When our newly crowned King delivered the 2022 Queen’s Speech on her behalf in May, the announcement of the Data Reform Bill (now known as the Data Protection and Digital Information Bill) was first notice of the government’s intention at that time to depart significantly from the adopted EU regulation, UK GDPR.

A lot has happened since that proposal, including the appointment of Liz Truss as our new Prime Minister and the Bill’s primary sponsor Nadine Dorries resigning from her post as the minster for Department for Digital, Culture, Media and Sport.

Those changes may have been the reason that a scheduled parliamentary debate on the legislative proposals was postponed recently and there are now some reservations as to whether it will be taken forward at all in its current form.

This could represent a missed opportunity, as one proposal within the Bill was of particular interest to the insurance and claims community; the plan to increase the financial penalties for those pestering people with nuisance calls and text messages.

Although technology has more recently enabled some ‘claims farmers’ to capture prospective clients by new mediums (such as paid online advertising), the statistics suggest that unsolicited telephone contact a.k.a. ‘cold calls and texts’ are still prevalent. For many of us, nuisance calls are simply an irritating and annoying interruption to our daily lives, but for some, chiefly the most vulnerable in society, they can cause serious anxiety and distress.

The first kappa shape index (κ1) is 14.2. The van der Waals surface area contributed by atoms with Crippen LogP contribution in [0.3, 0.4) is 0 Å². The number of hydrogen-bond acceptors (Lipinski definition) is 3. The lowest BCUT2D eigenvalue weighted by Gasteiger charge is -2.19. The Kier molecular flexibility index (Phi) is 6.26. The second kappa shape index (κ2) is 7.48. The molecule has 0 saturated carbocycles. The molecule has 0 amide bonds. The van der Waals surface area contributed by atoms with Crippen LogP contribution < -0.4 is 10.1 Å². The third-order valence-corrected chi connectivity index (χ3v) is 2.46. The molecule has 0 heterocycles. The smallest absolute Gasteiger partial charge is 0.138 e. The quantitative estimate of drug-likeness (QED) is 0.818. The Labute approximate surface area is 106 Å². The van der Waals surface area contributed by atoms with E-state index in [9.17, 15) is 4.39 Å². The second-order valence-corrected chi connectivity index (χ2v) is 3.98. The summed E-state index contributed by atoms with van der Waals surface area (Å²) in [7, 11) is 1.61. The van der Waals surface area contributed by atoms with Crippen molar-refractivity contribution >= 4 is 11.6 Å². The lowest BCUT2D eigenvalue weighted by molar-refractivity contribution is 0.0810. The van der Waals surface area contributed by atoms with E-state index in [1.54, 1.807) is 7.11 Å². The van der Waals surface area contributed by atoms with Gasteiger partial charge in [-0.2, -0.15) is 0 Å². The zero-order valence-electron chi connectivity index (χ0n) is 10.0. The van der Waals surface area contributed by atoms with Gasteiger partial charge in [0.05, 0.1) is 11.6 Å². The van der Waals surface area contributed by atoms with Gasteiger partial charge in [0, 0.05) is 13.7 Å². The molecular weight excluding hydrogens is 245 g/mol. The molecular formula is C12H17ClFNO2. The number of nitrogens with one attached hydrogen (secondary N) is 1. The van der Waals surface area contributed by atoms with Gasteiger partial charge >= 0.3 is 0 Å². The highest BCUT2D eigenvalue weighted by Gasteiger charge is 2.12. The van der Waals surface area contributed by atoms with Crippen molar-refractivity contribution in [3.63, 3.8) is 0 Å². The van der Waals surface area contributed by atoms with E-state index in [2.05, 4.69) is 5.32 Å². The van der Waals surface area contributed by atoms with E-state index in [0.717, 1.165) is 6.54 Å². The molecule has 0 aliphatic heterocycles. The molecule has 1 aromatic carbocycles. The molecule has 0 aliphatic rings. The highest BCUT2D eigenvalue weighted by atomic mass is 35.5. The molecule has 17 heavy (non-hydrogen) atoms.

The new fines proposed would increase from the current maximum of £500,000 and be brought in line with UK GDPR penalties which are up to four per of cent global turnover or £17.5 million, whichever is greater. The hope being that a 35-fold increase in the maximum penalty will deter those engaging in this unwelcome activity.

The number of complaints to the Information Commissioner’s Office regarding nuisance calls in accident claims has remained steady for over a year, albeit prior to that there was a significant increase coinciding with the changes in whiplash legislation at the time. In total, complaints regarding nuisance calls and texts across the board topped 130,000 in the last year alone.

So, would the proposed changes make a difference? There is reasonably clear evidence that previous legislative and regulative attempts to curb this behaviour had only partial success.

The new proposals would certainly be a further tool in the armoury available to regulators, but there are some obvious gaps which need filling. Whilst the location of claims call centres in the UK (mainly in the Northwest of England) would be subject to the new fines, a significant number of calls are known to have come from call centres outside the UK, indeed outside of Europe entirely, thus would be outside of the reach of the new legislation.

In our view, only the telecom networks have the ability to track, trace and disrupt these organisations. In an ideal world they would be able share data, intelligence and take remedial action, but the logistical difficulties involved in doing so perhaps prohibit this.

At HF, we have been a leading proponent in tackling ‘farmed’ and cold called claims for over a decade, developing bespoke strategies for each individual opponent and introducing innovative solutions to tackle the issues, such as our multiple award-winning HOLT product.